Beamforming is an established technology for cellular communications and other applications (see the previous article on “What is beamforming?”). Beamforming was initially developed based on various analog signal chain techniques and processes. In general, beamforming combines antenna array elements to direct signals at controlled angles to maximize signal reception at specific receivers.
Analog beamforming can improve the spatial selectivity and efficiency of transmitters and receivers. Still, it suffers from limitations addressed with the next generation of beamforming based on augmented analog processing with digital technologies. The limitations of analog beamforming that can be overcome with digital beamforming or hybrid digital/analog beamforming include:
- The antenna elements are fed by a single data stream, limiting the data rate;
- Cannot provide high levels of flexibility;
- And the number of available beams is fixed in hardware.
Digital beamforming can overcome these limitations and provides greater flexibility since different signals are optimized for each antenna in the digital domain. With digital beamforming, different powers and phases can be assigned to various antennas and different segments of the frequency bands. In addition, digital beamforming supports spatial multiplexing enabling different directivity for different segments of the frequency bands (subcarriers). Frequency-domain beamforming includes the ability to support different beams for different subcarriers. Frequency-domain beamforming requires digital beamforming for implementation.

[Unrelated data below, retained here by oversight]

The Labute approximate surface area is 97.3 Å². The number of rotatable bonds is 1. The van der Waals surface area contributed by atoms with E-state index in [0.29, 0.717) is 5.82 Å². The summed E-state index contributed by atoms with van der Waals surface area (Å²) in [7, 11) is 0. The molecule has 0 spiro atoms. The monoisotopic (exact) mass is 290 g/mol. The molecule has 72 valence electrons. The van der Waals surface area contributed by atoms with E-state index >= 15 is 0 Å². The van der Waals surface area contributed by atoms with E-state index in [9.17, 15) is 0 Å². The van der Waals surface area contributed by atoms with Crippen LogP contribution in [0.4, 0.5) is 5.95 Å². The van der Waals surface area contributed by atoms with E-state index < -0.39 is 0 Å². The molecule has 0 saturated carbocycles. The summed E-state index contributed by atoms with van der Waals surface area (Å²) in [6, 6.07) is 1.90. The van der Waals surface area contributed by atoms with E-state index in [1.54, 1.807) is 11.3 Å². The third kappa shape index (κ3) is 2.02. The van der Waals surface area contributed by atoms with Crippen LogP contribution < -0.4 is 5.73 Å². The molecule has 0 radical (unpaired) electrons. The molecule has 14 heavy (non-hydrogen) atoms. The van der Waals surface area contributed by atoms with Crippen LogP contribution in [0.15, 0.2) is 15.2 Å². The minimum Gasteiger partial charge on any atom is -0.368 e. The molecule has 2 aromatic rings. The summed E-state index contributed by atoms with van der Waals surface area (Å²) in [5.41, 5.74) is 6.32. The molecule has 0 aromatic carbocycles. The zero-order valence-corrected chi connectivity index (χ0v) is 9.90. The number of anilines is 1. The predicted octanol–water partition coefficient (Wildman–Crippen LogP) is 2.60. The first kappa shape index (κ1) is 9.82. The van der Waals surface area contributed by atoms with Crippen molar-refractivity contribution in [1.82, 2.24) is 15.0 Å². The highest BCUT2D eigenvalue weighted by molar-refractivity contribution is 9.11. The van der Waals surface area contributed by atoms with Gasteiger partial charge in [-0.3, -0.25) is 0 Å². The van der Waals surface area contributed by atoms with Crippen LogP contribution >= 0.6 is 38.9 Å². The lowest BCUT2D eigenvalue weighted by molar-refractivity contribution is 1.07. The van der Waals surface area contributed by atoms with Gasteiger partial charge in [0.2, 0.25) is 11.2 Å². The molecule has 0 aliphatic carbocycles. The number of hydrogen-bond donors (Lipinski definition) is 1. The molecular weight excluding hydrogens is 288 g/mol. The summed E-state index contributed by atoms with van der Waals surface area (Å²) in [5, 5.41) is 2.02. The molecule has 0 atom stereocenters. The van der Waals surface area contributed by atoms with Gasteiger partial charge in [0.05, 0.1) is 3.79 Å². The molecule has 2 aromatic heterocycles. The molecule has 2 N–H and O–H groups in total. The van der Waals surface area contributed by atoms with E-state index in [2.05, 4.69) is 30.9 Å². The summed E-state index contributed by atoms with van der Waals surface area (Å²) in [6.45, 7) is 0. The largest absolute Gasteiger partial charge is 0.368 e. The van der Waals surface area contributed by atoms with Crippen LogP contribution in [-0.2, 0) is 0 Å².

In the case of time-domain beamforming, the same beam is applied for the entire frequency carrier. Time-domain beamforming is typically implemented with analog beamforming techniques, although it could also be implemented with digital beamforming. Today, there are technology limitations that are preventing the full adoption of digital beamforming.
The baseband processor’s cost and power needs are two significant problems with full mmWave digital beamforming today. To minimize those concerns, full mmWave digital beamforming must be implemented with lower-resolution converters to keep the power consumption of the frontends within a manageable level. As a result, the gain in spatial multiplexing expected from a fully digital approach is only realized with an unacceptable cost of signal degradation.
To make matters worse, today’s communications protocols have been designed based on the assumption that analog or hybrid beamforming is employed. That limits the ability to take full advantage of the potential benefits promised by digital beamforming. In the future, the control and data channel protocols specification may be modified to enable full digital beamforming to deliver the needed low-latency communications with a high quality of service (QoS).
A promising near-term solution to the problems and limitations of employing full digital beamforming or full analog beamforming is so-called hybrid beamforming. Hybrid beamforming combines digital processing in the baseband and analog processing in the RF domain. Several hybrid beamforming solutions are under development with different system partitioning approaches between the digital and analog domains and within the domains. The common denominator is seeking an optimal combination of digital baseband processing with analog RF signal chain processing.